At the end of June 2019, the UK’s Gambling Commission – one of our five-star AML regulators, getting top marks from users for both approachability and communication – published its 2018 money laundering and terrorist financing risk assessment.  This examines all incarnations of the gambling industry in the UK – arcades, gaming machines, lotteries, betting (remote and non-remote), bingo (remote and non-remote) and casinos (remote and non-remote) – and assigns to each a risk rating.  The money laundering risk ratings vary across the risk spectrum, while all forms of gambling are considered medium risk for terrorist financing.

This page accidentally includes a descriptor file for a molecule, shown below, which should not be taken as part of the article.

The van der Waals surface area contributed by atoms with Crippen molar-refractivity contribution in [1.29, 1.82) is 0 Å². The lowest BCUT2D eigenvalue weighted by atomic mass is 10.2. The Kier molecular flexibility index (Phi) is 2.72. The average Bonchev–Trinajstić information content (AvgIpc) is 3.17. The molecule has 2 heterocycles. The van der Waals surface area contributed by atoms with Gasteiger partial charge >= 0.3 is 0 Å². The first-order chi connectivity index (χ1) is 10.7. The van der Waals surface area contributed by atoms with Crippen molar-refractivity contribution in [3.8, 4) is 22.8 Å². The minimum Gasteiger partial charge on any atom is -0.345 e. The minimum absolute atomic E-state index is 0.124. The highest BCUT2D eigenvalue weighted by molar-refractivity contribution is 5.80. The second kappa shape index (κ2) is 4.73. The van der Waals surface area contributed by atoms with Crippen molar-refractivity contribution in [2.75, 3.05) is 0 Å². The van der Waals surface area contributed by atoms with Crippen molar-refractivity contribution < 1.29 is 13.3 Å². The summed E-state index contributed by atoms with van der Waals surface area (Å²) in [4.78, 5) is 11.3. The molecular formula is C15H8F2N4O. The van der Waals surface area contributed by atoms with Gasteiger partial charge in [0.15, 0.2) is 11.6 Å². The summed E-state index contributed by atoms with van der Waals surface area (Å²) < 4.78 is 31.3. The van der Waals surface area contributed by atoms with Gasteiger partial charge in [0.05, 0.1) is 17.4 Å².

For those of us unfamiliar with the gambling world, this report provides a timely explanation of the sector as it works now: gone are the days of perching at green baize tables, wreathed in smoke and kissing the dice for luck.  For instance, did you know that arcades now offer “privacy booths” for certain gaming machines [the mind boggles as to what might require privacy…] which makes it harder to supervise their use?  The increase in cashless payments further reduces customer interaction with staff.  And the latest technological advance – Bring Your Own Device – means that “a customer could place bets without needing an account or interacting with employees of the operator” (although this has yet to happen in the UK).  Add to this the increase in the use of crypto-currencies, as well as the continued use of informal value transfer systems (such as hawala) to fund accounts and a theme develops: no matter whether the gambling provider is technically non-remote (i.e. a real-life, physical premises), much of the money is moving in a remote manner that increases the risk of it evading due diligence checks and adequate monitoring.  And that’s a gamble none of us wants to take.